The regressions in Table 4 are not structural equations for factor accumulation and should therefore be interpreted with caution. However, even after controlling for variables such as nominal and real wage growth and labor productivity, the basic conclusion with regard to the relationship between employment growth and tariff reductions remains robust.


The results are reported in Jonsson and Subramanian (2000).


It can be noted that these tests have stationarity as the null hypothesis, as opposed to the more conventional Dickey-Fuller type of tests. Nevertheless, both tests indicate that it is appropriate to treat the series as non-stationary.


One lag was included in the cointegration models. Although a visual inspection of the cointegrating vector suggests that a time trend should be included in the model, a formal test rejected this hypothesis.


The first lags of all variables were included in a first specification, but the estimated coefficients were insignificant and the lags were dropped.


It should be noted that the variable Capacity was not included in the cointegration setup, as fluctuations in this series would mainly be important in explaining short-run developments. Nevertheless, the desirable statistical properties of the error correction model should be unaffected, since DCapacity clearly is stationary. Other measures of the business cycle, including an indicator proposed by the Economics Department of the South African Reserve Bank, generated qualitatively the same results.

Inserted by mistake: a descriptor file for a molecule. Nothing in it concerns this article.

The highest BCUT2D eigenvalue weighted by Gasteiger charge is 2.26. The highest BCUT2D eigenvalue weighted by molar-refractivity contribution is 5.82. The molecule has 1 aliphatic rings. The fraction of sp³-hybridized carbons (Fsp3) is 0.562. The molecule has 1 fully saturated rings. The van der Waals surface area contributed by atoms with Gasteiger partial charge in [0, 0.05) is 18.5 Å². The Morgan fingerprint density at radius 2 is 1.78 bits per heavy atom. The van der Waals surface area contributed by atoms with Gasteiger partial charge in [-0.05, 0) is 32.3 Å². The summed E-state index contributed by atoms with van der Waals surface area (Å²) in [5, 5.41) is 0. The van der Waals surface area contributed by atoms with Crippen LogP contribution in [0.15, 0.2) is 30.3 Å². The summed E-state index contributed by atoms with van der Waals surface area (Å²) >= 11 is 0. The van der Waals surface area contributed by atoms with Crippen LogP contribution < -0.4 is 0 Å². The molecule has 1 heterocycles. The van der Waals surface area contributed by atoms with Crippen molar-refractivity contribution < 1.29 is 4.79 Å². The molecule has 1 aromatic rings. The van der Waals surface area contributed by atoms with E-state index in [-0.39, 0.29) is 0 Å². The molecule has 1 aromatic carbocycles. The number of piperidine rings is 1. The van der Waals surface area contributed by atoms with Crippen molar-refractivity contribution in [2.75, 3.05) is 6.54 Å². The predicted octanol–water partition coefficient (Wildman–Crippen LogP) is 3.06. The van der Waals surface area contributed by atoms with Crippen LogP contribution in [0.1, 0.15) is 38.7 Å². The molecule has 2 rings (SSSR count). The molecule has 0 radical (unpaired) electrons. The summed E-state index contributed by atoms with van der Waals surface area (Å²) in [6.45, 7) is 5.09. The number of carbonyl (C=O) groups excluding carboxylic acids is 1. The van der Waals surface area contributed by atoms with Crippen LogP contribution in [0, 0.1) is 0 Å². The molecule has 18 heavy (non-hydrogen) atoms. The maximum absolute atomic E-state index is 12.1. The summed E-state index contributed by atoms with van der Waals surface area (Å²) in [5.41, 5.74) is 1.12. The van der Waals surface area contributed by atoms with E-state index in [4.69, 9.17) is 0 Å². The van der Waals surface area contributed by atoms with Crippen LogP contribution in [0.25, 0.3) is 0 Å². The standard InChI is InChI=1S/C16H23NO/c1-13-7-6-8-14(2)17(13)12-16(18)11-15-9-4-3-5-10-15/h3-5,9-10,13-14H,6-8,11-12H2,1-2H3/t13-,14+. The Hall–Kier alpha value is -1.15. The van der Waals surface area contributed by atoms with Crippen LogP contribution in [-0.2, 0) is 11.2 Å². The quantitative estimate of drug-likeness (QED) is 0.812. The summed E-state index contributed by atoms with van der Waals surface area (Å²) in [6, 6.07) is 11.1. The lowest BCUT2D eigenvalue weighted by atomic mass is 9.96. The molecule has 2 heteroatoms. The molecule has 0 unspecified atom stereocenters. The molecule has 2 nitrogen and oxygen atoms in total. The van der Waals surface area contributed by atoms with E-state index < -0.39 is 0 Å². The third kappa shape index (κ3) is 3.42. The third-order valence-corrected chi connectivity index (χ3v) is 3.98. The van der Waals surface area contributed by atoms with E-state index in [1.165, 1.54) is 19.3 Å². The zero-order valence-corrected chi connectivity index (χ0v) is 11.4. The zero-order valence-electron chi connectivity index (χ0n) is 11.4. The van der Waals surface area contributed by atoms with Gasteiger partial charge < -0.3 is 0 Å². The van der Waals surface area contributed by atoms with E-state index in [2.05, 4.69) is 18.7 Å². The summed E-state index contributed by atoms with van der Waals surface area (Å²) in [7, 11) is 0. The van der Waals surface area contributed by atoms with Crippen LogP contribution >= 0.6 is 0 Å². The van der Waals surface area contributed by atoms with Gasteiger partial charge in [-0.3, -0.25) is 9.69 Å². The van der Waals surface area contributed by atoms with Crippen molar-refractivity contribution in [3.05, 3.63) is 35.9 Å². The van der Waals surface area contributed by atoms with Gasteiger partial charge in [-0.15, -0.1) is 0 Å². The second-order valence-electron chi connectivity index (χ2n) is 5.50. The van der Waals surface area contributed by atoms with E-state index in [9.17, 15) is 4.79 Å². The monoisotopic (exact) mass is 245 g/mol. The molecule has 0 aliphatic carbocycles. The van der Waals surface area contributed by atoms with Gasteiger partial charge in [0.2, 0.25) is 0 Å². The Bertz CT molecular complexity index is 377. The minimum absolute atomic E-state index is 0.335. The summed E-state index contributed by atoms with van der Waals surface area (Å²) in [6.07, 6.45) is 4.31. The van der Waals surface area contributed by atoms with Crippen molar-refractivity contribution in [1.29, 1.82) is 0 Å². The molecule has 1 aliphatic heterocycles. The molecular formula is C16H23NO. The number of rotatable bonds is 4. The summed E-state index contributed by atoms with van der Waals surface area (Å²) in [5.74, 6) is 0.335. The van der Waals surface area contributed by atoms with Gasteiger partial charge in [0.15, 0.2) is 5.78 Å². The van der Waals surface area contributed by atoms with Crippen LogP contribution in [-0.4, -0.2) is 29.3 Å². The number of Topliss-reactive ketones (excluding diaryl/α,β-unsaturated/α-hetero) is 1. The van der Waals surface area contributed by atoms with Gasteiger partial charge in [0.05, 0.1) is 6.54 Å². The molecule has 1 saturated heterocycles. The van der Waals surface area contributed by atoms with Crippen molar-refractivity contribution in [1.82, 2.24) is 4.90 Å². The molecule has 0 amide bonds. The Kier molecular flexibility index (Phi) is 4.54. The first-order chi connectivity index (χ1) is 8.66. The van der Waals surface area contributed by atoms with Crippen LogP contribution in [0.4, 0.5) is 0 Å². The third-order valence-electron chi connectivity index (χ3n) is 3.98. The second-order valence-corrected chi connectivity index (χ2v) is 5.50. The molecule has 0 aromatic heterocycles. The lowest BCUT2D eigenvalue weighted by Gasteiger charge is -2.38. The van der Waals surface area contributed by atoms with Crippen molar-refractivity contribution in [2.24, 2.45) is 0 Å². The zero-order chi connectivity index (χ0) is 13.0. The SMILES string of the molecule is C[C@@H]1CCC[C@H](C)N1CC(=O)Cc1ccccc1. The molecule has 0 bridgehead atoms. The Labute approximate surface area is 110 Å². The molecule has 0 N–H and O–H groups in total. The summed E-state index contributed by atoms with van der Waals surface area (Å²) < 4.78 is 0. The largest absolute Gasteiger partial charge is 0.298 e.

IMF Staff Papers, Volume 48, No. 1
Author: Mr. Robert P Flood
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    Tariff Protection, 1990-98

    (In percent)

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    TFP Growth, 1990-98

    (Annual percentage change)

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    Conditional TFP Growth and Tariff Changes

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    South Africa: Time-Series Data, 1971-97

    (Levels (solid lines) on left-hand scale; first-differences (dashed lines) on right-hand scale)

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    Cointegration Analysis of TFR Openness, and Machinery Investment

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    Stability Tests of Error-Correction Model

    (Beta-coefficients ± 2 standard errors and Chow tests)